Jessie Joe Jacobs was flanked by Greater Manchester Mayor Andy Burnham and Liverpool metro mayor Steve Rotheram
A former charity leader has unveiled a trio of pledges to turn around Teesside’s mental health crisis and boost innovation in an effort to become mayor.
Labour’s Jessie Joe Jacobs launched her campaign to be Tees Valley Mayor at Hartlepool College of Further Education on Wednesday (January 22).
Promises to create a £1m “Tech for Good” charity, a new vocation centre in all five boroughs and a pledge to tackle the “mental health crisis” on Teesside “head on” were at the centre of her pitch.
Flanked by Greater Manchester Mayor Andy Burnham and Liverpool metro mayor Steve Rotheram, Ms Jacobs told the crowd of young supporters it was a “momentous day”.
Offering a “unifying vision” was a recurring theme in her campaign launch.
Ms Jacobs said: “We will rise again with a new vision.
“My opponent makes populist promises but crucially fails in the big picture of what it will take to rebuild.
“True to Conservative type (by) offering simplistic answers and soundbites to complex issues in order to win your vote and support.
“I will not do that. I will offer you a vision which will change Teesside.
“We deserve this - we thrived when we had an ambition which was right for the boat we were in.
“This is the 2020s not the 1920s so we must move beyond tradition.
“I know we can be better - we know we can be better.”
Ms Jacobs told the Labour crowd how harnessing innovation would be part of her offer - with a new £1m charity to “inspire technology companies” to create innovations in health, virtual reality and in care.
She said: “We will invest in cutting edge technology that focuses on tackling the big issues - exploiting those opportunities around climate change, inequalities and social exclusion.
“If you have an idea to change the world, come to Teesside.
“If you have a vision you will be given the land, the buildings and investment you need to develop those ideas.
“We will harness green technology such as biomass, hydrogen, tidal power and be a frontier of change in green technology.”
'A job you love'
Making sure Teessiders had skills and opportunities was behind her second pledge - with a vow to open up a “vocation centre” in each of the five Tees Valley boroughs.
Ms Jacobs added: “There is a saying that if you find a job you love, you will never work a day in your life.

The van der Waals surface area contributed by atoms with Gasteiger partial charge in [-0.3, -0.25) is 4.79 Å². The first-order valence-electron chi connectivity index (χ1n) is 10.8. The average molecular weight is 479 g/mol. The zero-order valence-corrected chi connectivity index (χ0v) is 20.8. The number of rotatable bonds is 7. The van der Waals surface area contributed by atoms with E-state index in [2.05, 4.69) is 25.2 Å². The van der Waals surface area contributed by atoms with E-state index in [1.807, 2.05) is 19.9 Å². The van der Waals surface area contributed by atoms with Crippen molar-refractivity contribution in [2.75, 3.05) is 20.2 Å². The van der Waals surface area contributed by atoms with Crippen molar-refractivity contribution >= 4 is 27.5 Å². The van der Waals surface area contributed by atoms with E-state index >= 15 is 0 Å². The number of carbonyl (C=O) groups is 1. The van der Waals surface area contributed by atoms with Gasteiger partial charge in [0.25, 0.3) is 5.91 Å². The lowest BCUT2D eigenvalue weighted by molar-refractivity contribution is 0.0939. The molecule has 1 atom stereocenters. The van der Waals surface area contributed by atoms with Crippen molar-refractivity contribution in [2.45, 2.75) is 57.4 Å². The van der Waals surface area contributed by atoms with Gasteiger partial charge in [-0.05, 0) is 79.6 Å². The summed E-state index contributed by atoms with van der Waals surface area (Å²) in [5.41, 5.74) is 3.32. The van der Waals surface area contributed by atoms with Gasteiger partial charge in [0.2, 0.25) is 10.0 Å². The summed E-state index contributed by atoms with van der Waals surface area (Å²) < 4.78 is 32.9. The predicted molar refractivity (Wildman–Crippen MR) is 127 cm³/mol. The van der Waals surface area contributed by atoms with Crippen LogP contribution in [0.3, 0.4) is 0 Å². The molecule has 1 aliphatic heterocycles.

“That’s my vision for the people of Teesside - a job you love.”
Conservative incumbent Ben Houchen stands in the way of Ms Jacobs achieving her mayoral dreams.
Mr Houchen announced his own pledge to bring health and social care under the control of the Tees Valley Combined Authority (TVCA) yesterday (January 21).
He'll visit Hartlepool Hospital this afternoon (Wednesday) as part of his own campaign.
But Ms Jacobs claimed the difference between her and Mr Houchen was she would “focus on the big social issues”.
She added: “I will not shy away from the challenges, I won’t pretend they don’t exist.
“Looking after each other is as much a part of our heritage as the Stephenson Rocket.”
Middlesbrough was the UK’s suicide capital in 2018, and Ms Jacobs’s final vow was to deal with Teesside’s mental health crisis “head on”.
She added: “I can’t tell you how many times I’ve heard stories about mental health, or suicide, or about losing young people before their time.
“I’m going to commit to secure new powers on health and social care - and I will make it my number one priority to tackle our mental health crisis head on.
“I will begin a region-wide challenge to end loneliness.
“In Teesside, nobody will walk alone.
“We will not leave anyone behind.”
Teessiders will go to the polls once again in May and Mr Burnham backed his Labour colleague to unseat her Conservative opponent.
The Manchester mayor added: “We’re not against blokes in suits becoming mayors but it would help mix things up a bit if we had a range of perspectives.
“I think Jessie would be brilliant. She’s a people person and that matters but she’s a fighter as well.
“This is a big moment for the north and it needs people who are going to hold the government to account.
“They’ve made a lot of promises - we’ve got a lot of promises out of them.
“The issue isn’t necessarily getting more promises necessarily, it’s making them deliver those promises.
“That means mayors that will hold them to account.”